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FOF… Bench Press Edition

May 20, 2011
Don’t be a clown – Arch your back for power!

Been talking a lot of bench press lately, and so I thought I’d address it here.  I’ve totally revamped my form, and have seen great improvements in my bench press numbers, but more importantly, my shoulder health and strength.  If you take the advice I lay out here, you too could be reaping these benefits!

The underlying premise of all the powerlifts (and lifting in general) is that you MUST have a strong, tight base (get your mind out of the gutter) in order to move big weight safely.  Simple things, like arching your back and flexing your traps can mean the difference between benching 250 and benching 300.

Say this with me class: an arched, tight back is a position of power, a flat back is a position of weakness.

When I was in college and High School, I took my terrible flat-backed bench press style as a badge of honor – I thought I was better than the powerlifters who used an arched back and proper form.  “They’re range of motion isn’t half of mine!”  Now, after hurting my shoulder repeatedly going for a “greater range of motion” and “not cheating”, I never really got any stronger at the bench – till now.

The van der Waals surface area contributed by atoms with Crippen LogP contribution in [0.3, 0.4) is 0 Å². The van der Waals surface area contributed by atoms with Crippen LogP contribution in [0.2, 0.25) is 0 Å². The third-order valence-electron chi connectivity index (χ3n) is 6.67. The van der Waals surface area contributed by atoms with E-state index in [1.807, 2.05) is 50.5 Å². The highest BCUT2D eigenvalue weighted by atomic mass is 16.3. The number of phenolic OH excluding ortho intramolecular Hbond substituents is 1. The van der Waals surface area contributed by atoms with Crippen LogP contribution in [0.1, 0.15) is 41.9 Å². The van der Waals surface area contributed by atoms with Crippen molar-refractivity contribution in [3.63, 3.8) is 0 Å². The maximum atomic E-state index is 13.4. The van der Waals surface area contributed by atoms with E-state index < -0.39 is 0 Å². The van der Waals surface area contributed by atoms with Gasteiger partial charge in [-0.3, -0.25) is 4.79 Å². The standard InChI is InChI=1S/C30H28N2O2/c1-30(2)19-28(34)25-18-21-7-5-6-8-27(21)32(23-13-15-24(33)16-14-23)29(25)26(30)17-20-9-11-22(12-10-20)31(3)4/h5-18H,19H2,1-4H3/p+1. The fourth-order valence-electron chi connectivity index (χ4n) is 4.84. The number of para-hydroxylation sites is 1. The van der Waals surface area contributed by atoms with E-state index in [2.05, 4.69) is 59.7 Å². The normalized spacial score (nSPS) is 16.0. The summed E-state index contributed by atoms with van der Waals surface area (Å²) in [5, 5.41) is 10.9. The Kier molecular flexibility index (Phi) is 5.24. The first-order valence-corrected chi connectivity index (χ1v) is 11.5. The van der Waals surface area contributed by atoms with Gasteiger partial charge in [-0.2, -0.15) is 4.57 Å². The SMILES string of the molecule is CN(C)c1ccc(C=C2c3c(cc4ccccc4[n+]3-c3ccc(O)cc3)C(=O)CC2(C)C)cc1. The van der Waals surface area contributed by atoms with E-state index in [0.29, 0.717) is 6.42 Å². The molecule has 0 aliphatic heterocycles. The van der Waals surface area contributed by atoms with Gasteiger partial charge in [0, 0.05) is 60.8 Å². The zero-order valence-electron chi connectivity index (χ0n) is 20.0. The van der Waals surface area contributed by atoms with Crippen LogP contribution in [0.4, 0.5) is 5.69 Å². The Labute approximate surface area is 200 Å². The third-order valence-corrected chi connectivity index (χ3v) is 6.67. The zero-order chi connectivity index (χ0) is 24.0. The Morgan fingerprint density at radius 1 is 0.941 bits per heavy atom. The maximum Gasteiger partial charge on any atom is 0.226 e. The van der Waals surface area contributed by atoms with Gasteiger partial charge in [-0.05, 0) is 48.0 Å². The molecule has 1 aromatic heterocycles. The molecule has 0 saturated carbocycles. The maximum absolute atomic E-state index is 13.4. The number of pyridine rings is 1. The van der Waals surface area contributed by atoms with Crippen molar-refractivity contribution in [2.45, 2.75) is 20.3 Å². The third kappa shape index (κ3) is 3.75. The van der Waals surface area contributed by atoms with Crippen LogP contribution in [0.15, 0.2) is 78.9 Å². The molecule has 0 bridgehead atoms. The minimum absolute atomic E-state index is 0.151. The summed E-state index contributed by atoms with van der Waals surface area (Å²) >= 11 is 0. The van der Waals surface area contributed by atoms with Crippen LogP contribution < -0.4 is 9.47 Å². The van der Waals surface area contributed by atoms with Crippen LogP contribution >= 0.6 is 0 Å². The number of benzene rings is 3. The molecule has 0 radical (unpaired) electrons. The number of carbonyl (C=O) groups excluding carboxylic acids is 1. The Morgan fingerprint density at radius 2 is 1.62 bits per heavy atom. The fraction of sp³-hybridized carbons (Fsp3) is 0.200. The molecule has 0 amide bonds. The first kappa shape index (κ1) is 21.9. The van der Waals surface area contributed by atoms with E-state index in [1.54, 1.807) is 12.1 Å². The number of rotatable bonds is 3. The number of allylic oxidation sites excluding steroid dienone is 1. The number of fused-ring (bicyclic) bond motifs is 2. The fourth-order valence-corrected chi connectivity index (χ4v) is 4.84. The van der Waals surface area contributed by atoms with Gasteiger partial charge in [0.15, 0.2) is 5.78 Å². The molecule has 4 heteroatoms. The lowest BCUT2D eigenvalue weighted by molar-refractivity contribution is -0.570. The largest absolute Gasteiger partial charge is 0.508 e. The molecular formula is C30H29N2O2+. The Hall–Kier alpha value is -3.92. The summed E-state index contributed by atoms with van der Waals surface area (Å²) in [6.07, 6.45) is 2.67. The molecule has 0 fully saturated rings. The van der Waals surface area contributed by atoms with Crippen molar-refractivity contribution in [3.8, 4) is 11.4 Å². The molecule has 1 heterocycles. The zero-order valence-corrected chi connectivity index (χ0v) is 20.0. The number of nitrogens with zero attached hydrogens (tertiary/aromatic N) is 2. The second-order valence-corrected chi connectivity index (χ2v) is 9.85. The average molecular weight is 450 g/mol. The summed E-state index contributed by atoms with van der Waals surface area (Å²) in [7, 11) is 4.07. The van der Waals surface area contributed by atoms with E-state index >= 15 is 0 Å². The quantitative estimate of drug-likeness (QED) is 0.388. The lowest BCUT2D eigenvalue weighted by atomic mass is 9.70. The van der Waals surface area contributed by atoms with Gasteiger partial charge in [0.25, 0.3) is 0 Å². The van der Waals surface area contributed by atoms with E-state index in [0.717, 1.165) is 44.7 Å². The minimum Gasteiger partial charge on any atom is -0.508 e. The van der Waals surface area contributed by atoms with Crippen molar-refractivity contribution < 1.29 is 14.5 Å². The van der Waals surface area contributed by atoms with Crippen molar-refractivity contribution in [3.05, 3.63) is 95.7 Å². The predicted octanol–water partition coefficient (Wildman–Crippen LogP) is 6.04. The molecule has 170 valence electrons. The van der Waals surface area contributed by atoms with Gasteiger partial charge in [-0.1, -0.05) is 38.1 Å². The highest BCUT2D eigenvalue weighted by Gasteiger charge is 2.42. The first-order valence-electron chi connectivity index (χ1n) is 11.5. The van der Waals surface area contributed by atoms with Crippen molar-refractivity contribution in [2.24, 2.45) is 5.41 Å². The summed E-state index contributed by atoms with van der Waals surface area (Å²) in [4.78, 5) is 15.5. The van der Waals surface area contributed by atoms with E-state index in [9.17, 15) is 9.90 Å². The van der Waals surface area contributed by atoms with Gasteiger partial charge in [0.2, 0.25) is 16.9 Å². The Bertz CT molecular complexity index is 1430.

In addition to giving you a proper platform to push from, the arch + tight traps style of benching limits the amount of rotational force put on your shoulder.  Put succinctly, this style is the ONLY safe, long term way to bench.  Much like those who claim incorrectly that a “Squat is dangerous” are typically using the wrong form and improper loads, bench press can be one of the most injury-prone lifts for the aspiring Primal Bodybuilder.

SO… enough talk, how do we do it right?  Well, you can head over to elitefts.com’s “SoYou Think You can Bench” series and learn from the best, or you can skip to the best parts watching the videos here.

First, pay attention as Dave Tate outlines the 5 Biggest Mistakes you can make while bench pressing.  Pay special attention when he talks about letting the weight “settle”.  This helps you to get into the proper form, locking everything into place, similar to the time you spend as you walk out a squat.

Start this next video (from the SYTYCB series) below at 3:21 for Dave Tate outlining the Bench Press “Setup”, something that very few of you are doing.

In summary: Benching with an arch puts your body in the position it was always meant to be in.  You would never Squat or Deadlift with a flat back, so why would you Bench Press with one?

Allow me to repeat myself: an arched, tight back is a position of power, a flat back is a position of weakness.

Since we never want to be weak, we NEVER want a flat back, it’s that simple.

Party on dudes!

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One Comment leave one →
  1. November 17, 2013 7:19 pm

    Great blogpost! Keep them coming about training! Dave Tate is awesome.

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